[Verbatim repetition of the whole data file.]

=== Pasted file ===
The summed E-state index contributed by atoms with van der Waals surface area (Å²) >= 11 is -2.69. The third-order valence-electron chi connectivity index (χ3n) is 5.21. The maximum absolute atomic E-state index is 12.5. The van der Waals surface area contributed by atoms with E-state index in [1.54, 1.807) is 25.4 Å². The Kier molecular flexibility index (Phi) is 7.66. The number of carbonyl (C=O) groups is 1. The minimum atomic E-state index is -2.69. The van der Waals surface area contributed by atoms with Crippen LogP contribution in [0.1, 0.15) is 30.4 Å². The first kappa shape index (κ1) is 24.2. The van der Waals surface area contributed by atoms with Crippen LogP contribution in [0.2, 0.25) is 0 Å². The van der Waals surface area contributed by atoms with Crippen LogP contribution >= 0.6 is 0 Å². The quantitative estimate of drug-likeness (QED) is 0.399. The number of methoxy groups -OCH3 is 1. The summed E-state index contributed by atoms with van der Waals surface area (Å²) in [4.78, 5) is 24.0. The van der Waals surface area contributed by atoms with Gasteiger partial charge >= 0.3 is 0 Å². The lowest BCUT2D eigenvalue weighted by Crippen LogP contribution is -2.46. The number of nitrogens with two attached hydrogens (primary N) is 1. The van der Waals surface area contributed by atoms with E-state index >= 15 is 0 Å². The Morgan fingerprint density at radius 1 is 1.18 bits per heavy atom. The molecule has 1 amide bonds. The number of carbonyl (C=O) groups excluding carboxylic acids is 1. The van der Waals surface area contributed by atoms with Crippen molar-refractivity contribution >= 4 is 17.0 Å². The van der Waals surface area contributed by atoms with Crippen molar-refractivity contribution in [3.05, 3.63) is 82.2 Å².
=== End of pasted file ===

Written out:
The summed E-state index contributed by atoms with van der Waals surface area (Å²) >= 11 is -2.69. The third-order valence-electron chi connectivity index (χ3n) is 5.21. The maximum absolute atomic E-state index is 12.5. The van der Waals surface area contributed by atoms with E-state index in [1.54, 1.807) is 25.4 Å². The Kier molecular flexibility index (Phi) is 7.66. The number of carbonyl (C=O) groups is 1. The minimum atomic E-state index is -2.69. The van der Waals surface area contributed by atoms with Crippen LogP contribution in [0.1, 0.15) is 30.4 Å². The first kappa shape index (κ1) is 24.2. The van der Waals surface area contributed by atoms with Crippen LogP contribution in [0.2, 0.25) is 0 Å². The van der Waals surface area contributed by atoms with Crippen LogP contribution >= 0.6 is 0 Å². The quantitative estimate of drug-likeness (QED) is 0.399. The number of methoxy groups -OCH3 is 1. The summed E-state index contributed by atoms with van der Waals surface area (Å²) in [4.78, 5) is 24.0. The van der Waals surface area contributed by atoms with Gasteiger partial charge >= 0.3 is 0 Å². The lowest BCUT2D eigenvalue weighted by Crippen LogP contribution is -2.46. The number of nitrogens with two attached hydrogens (primary N) is 1. The van der Waals surface area contributed by atoms with E-state index >= 15 is 0 Å². The Morgan fingerprint density at radius 1 is 1.18 bits per heavy atom. The molecule has 1 amide bonds. The number of carbonyl (C=O) groups excluding carboxylic acids is 1. The van der Waals surface area contributed by atoms with Crippen molar-refractivity contribution >= 4 is 17.0 Å². The van der Waals surface area contributed by atoms with Crippen molar-refractivity contribution in [3.05, 3.63) is 82.2 Å².